To protect a developing fetus from experimental drugs or treatments that might cause birth defects, pregnant women aren't included in many clinical trials. But that limits the safety evidence, too.
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Tighter regulations on oyster harvesting have helped reduce the number of people affected by the deadly bacteria Vibrio vulnificus, but warming waters have allowed the bacteria to expand and thrive.
The price of insulin keeps going up. For people with Type 1 diabetes, high prices can be a life and death issue. Now a grassroots movement is pushing for change.
Yvonne Aki-Sawyerr, the first female mayor in Freetown in years, is trying to clean up the perpetual mess caused by rain and garbage — a first step in her plan to revive the beleaguered city.
Why develop an exercise habit now? Because 75-year-olds who've been doing it for decades may have the cardiovascular systems of people in their 40s and the muscles of 20-somethings, researchers found.
While opioids get all the attention, rural communities struggle with substances like meth and alcohol too. One clinic is building up capacity to treat all of them, using both medicine and counseling.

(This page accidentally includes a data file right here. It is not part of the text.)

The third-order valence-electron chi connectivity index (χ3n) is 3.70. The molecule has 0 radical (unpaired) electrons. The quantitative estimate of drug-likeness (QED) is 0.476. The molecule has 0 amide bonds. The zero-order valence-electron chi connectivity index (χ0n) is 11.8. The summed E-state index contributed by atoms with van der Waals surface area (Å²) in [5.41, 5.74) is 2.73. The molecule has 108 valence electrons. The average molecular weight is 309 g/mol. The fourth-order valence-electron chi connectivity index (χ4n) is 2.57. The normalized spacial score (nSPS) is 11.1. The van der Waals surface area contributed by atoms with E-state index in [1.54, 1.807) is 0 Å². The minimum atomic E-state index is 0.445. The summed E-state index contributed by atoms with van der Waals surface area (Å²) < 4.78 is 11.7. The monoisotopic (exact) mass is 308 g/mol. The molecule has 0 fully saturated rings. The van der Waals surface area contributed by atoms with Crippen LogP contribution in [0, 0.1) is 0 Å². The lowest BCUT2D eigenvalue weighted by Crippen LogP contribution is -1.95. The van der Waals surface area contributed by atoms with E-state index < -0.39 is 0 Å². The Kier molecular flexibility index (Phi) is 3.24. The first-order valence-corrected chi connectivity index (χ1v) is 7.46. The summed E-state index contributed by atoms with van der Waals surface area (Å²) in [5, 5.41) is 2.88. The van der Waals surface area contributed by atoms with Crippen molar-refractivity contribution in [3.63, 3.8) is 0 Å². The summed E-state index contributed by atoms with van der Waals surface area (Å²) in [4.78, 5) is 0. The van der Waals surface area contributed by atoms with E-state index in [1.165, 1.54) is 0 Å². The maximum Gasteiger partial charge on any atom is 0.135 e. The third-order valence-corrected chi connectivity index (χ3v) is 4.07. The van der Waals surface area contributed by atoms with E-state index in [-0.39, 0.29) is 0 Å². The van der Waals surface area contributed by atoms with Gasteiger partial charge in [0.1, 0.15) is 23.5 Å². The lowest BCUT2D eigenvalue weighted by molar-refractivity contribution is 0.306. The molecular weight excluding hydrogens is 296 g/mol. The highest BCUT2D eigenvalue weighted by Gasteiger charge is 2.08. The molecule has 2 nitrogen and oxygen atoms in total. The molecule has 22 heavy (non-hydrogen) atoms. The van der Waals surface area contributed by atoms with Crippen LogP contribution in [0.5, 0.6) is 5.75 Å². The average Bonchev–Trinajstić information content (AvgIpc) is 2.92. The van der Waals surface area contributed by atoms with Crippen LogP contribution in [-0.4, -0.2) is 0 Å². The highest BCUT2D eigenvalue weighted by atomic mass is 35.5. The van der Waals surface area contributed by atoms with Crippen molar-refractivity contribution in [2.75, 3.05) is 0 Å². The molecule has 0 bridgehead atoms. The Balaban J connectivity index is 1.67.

A woman from Iowa began taking pictures of goats in sweaters in Bangladesh and India. The owners thought she was crazy. But her work has made a difference in the lives of the locals, in a good way.
They had always been partners, in a way — artists who connected through their work. So, when Gene DiRado began withdrawing from the world, his son rushed toward him — and brought along a camera.
Among the groups were Catholic Relief Services, World Vision and Plan International. The tweet accused them of spreading disinformation.
A third of people under 35 said cost led them to put off some form of health care, compared with only 8 percent of people 65 and older, a poll by NPR and IBM Watson Health found.
That's why public health officials are urging people to "know your status." But if the learn they are HIV positive, there isn't always a clear path to treatment.
Advocates say the Trump administration's rollback of nutrition requirements could lead to school meals that are inconsistent with federal dietary guidelines.